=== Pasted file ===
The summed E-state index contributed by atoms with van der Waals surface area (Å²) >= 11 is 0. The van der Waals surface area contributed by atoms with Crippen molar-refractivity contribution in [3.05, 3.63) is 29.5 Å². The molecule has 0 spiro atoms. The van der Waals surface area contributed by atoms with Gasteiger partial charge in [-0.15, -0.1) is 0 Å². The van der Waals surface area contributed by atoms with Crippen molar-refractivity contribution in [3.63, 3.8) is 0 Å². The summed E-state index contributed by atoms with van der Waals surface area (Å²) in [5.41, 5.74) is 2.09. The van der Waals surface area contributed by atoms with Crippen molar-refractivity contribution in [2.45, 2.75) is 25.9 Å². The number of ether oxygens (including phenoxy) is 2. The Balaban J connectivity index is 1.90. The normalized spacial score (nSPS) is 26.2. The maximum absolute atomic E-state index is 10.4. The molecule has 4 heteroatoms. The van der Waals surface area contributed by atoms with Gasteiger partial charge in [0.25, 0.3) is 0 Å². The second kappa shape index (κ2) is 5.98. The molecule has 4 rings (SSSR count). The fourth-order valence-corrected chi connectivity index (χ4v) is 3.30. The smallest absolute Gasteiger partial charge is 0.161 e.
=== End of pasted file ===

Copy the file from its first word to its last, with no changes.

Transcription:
The summed E-state index contributed by atoms with van der Waals surface area (Å²) >= 11 is 0. The van der Waals surface area contributed by atoms with Crippen molar-refractivity contribution in [3.05, 3.63) is 29.5 Å². The molecule has 0 spiro atoms. The van der Waals surface area contributed by atoms with Gasteiger partial charge in [-0.15, -0.1) is 0 Å². The van der Waals surface area contributed by atoms with Crippen molar-refractivity contribution in [3.63, 3.8) is 0 Å². The summed E-state index contributed by atoms with van der Waals surface area (Å²) in [5.41, 5.74) is 2.09. The van der Waals surface area contributed by atoms with Crippen molar-refractivity contribution in [2.45, 2.75) is 25.9 Å². The number of ether oxygens (including phenoxy) is 2. The Balaban J connectivity index is 1.90. The normalized spacial score (nSPS) is 26.2. The maximum absolute atomic E-state index is 10.4. The molecule has 4 heteroatoms. The van der Waals surface area contributed by atoms with Gasteiger partial charge in [0.25, 0.3) is 0 Å². The second kappa shape index (κ2) is 5.98. The molecule has 4 rings (SSSR count). The fourth-order valence-corrected chi connectivity index (χ4v) is 3.30. The smallest absolute Gasteiger partial charge is 0.161 e.